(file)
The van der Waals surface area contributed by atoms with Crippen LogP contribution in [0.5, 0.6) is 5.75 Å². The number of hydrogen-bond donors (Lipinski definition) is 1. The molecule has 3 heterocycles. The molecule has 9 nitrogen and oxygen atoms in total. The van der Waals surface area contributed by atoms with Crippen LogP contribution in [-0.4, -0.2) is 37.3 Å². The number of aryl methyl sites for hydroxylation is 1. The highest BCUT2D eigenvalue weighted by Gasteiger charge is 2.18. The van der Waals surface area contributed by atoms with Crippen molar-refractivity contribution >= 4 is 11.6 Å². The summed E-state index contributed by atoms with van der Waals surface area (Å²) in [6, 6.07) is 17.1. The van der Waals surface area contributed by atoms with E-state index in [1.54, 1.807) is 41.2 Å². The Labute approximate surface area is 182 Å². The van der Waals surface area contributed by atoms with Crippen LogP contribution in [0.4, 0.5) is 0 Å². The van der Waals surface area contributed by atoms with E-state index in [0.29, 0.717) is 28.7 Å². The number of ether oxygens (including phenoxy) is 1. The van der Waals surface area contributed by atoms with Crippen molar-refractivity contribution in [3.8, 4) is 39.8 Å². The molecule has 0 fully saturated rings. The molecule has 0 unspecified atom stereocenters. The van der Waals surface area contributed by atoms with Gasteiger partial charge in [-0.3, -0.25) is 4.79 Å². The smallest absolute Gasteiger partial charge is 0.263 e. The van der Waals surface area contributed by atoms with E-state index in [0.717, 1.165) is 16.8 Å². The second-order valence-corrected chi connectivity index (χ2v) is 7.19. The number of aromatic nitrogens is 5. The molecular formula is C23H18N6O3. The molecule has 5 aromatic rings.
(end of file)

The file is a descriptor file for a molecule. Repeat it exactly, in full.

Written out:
The van der Waals surface area contributed by atoms with Crippen LogP contribution in [0.5, 0.6) is 5.75 Å². The number of hydrogen-bond donors (Lipinski definition) is 1. The molecule has 3 heterocycles. The molecule has 9 nitrogen and oxygen atoms in total. The van der Waals surface area contributed by atoms with Crippen LogP contribution in [-0.4, -0.2) is 37.3 Å². The number of aryl methyl sites for hydroxylation is 1. The highest BCUT2D eigenvalue weighted by Gasteiger charge is 2.18. The van der Waals surface area contributed by atoms with Crippen molar-refractivity contribution >= 4 is 11.6 Å². The summed E-state index contributed by atoms with van der Waals surface area (Å²) in [6, 6.07) is 17.1. The van der Waals surface area contributed by atoms with E-state index in [1.54, 1.807) is 41.2 Å². The Labute approximate surface area is 182 Å². The van der Waals surface area contributed by atoms with Crippen LogP contribution in [0.4, 0.5) is 0 Å². The van der Waals surface area contributed by atoms with E-state index in [0.29, 0.717) is 28.7 Å². The number of ether oxygens (including phenoxy) is 1. The van der Waals surface area contributed by atoms with Crippen molar-refractivity contribution in [3.8, 4) is 39.8 Å². The molecule has 0 fully saturated rings. The molecule has 0 unspecified atom stereocenters. The van der Waals surface area contributed by atoms with Gasteiger partial charge in [-0.3, -0.25) is 4.79 Å². The smallest absolute Gasteiger partial charge is 0.263 e. The van der Waals surface area contributed by atoms with E-state index in [0.717, 1.165) is 16.8 Å². The second-order valence-corrected chi connectivity index (χ2v) is 7.19. The number of aromatic nitrogens is 5. The molecular formula is C23H18N6O3. The molecule has 5 aromatic rings.